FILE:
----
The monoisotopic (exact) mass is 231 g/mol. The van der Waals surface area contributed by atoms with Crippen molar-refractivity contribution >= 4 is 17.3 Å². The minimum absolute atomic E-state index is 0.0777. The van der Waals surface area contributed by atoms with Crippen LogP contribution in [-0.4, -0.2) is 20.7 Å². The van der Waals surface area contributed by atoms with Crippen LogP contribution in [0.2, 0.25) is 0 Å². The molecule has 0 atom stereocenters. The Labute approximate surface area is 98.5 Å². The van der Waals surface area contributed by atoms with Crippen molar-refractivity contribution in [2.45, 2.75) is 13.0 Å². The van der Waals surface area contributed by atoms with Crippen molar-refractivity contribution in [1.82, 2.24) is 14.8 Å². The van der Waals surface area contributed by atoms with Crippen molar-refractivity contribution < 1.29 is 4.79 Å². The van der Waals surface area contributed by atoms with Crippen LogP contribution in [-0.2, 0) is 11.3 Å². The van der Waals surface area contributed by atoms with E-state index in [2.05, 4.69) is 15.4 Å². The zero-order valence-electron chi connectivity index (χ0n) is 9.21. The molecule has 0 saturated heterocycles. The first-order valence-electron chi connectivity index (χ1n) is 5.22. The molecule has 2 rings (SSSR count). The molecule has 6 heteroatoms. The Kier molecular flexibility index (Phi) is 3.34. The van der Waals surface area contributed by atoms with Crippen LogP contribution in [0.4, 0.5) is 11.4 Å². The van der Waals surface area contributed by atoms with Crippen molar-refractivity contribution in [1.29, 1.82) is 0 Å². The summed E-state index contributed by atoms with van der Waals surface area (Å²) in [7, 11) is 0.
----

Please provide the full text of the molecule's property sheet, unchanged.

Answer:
The monoisotopic (exact) mass is 231 g/mol. The van der Waals surface area contributed by atoms with Crippen molar-refractivity contribution >= 4 is 17.3 Å². The minimum absolute atomic E-state index is 0.0777. The van der Waals surface area contributed by atoms with Crippen LogP contribution in [-0.4, -0.2) is 20.7 Å². The van der Waals surface area contributed by atoms with Crippen LogP contribution in [0.2, 0.25) is 0 Å². The molecule has 0 atom stereocenters. The Labute approximate surface area is 98.5 Å². The van der Waals surface area contributed by atoms with Crippen molar-refractivity contribution in [2.45, 2.75) is 13.0 Å². The van der Waals surface area contributed by atoms with Crippen molar-refractivity contribution in [1.82, 2.24) is 14.8 Å². The van der Waals surface area contributed by atoms with Crippen molar-refractivity contribution < 1.29 is 4.79 Å². The van der Waals surface area contributed by atoms with Crippen LogP contribution in [-0.2, 0) is 11.3 Å². The van der Waals surface area contributed by atoms with E-state index in [2.05, 4.69) is 15.4 Å². The zero-order valence-electron chi connectivity index (χ0n) is 9.21. The molecule has 0 saturated heterocycles. The first-order valence-electron chi connectivity index (χ1n) is 5.22. The molecule has 2 rings (SSSR count). The molecule has 6 heteroatoms. The Kier molecular flexibility index (Phi) is 3.34. The van der Waals surface area contributed by atoms with Crippen LogP contribution in [0.4, 0.5) is 11.4 Å². The van der Waals surface area contributed by atoms with Crippen molar-refractivity contribution in [1.29, 1.82) is 0 Å². The summed E-state index contributed by atoms with van der Waals surface area (Å²) in [7, 11) is 0.